Ever hear the story about how a popular urban-legend fact-check site posted a piece without checking easy-to-check facts?

Hang on a second — don't bother looking this one up on Snopes.com.

The story begins with a suddenly discovered YouTube video from an obscure academic panel discussion in 2013. In the video, health economist Jonathan Gruber, an architect of Obamacare, said that a “lack of transparency” and the “stupidity of the American voter” made it possible for Congress to pass the bill.

Gruber clearly says this on tape, but Snopes.com seems to think there might be more — or less — to this story.

Gruber’s remarks at the 24th Annual Health Economics Conference hosted by the University of Pennsylvania were captured on a video that went largely unnoticed until the conservative activist group American Commitment noticed it and posted a shorter version that only included the clip of Gruber.

“Lack of transparency is a huge political advantage,” Gruber said. “Call it the stupidity of the American voter or whatever. But basically, that was really, really critical to getting the thing to pass.”

Shortly after the American Commitment video gained national attention, the University of Pennsylvania's Leonard Davis Institute of Health Economics YouTube channel pulled down the video of the panel discussion on which he said it. This led to confusion over whether the school was intentionally trying to scrub its records. The entire 51-minute video was reposted to the institute's YouTube channel about an hour after an editor at the Washington Examiner noticed it had gone missing (although it could have been down longer than that) while making inquiries about the tape's provenance.

Snopes set out to investigate: “ 'Obamacare architect’ Jonathan Gruber recently said Obamacare only passed due to the ‘stupidity’ of the American voter and a lack of ‘transparency,’ and video footage of his remarks was deleted from the Internet.”

Rather than giving the claim what is easily a “true” rating, the fact checking group gives it a “mixture” rating.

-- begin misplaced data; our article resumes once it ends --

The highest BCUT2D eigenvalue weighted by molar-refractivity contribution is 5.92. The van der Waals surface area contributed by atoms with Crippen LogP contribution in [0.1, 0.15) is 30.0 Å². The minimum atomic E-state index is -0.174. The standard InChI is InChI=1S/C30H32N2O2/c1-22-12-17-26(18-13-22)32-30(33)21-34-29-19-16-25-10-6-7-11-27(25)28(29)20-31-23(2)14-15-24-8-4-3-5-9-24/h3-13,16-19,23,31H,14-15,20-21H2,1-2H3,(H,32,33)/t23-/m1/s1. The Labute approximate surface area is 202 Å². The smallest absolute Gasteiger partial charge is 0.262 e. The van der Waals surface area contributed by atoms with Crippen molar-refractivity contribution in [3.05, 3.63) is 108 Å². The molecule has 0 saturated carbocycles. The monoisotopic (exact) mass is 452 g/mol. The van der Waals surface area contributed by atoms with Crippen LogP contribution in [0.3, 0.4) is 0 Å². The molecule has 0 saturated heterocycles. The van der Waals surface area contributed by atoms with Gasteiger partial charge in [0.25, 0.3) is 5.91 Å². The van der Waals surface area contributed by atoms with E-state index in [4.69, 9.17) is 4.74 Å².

“It appears the comments made by Gruber entered the stream of social media hot topics due to a 9 November 2014 post on the website the Daily Signal, where it was framed as a ‘newly surfaced video,' ” the website reported. “The shorter version of the video was initially posted by the political action committee (PAC) American Commitment.”

American Commitment, which is not a PAC, had also linked to the original video from UPenn from its own YouTube channel.

Even so, the involvement of a conservative group was apparently enough for Snopes.com to question claims that Gruber said what he clearly says on the tape. Snopes.com also writes that American Commitment’s Phil Kerpen is the source of claims that the University of Pennsylvania pulled the video — which is not exactly true because the video did go offline and was reposted Monday around 2 p.m. Eastern Time.

Snopes fact-checkers seem unable to draw obvious conclusions about something as simple as reading a time stamp on YouTube.

“While the newly-circulated video of Gruber's remarks is unedited, the comments are neither recent nor complete, and whether the originating source attempted to pull them from the Internet at one point remains unclear,” the conclusion reads.

Snopes.com did not respond to the Washington Examiner’s request for comment.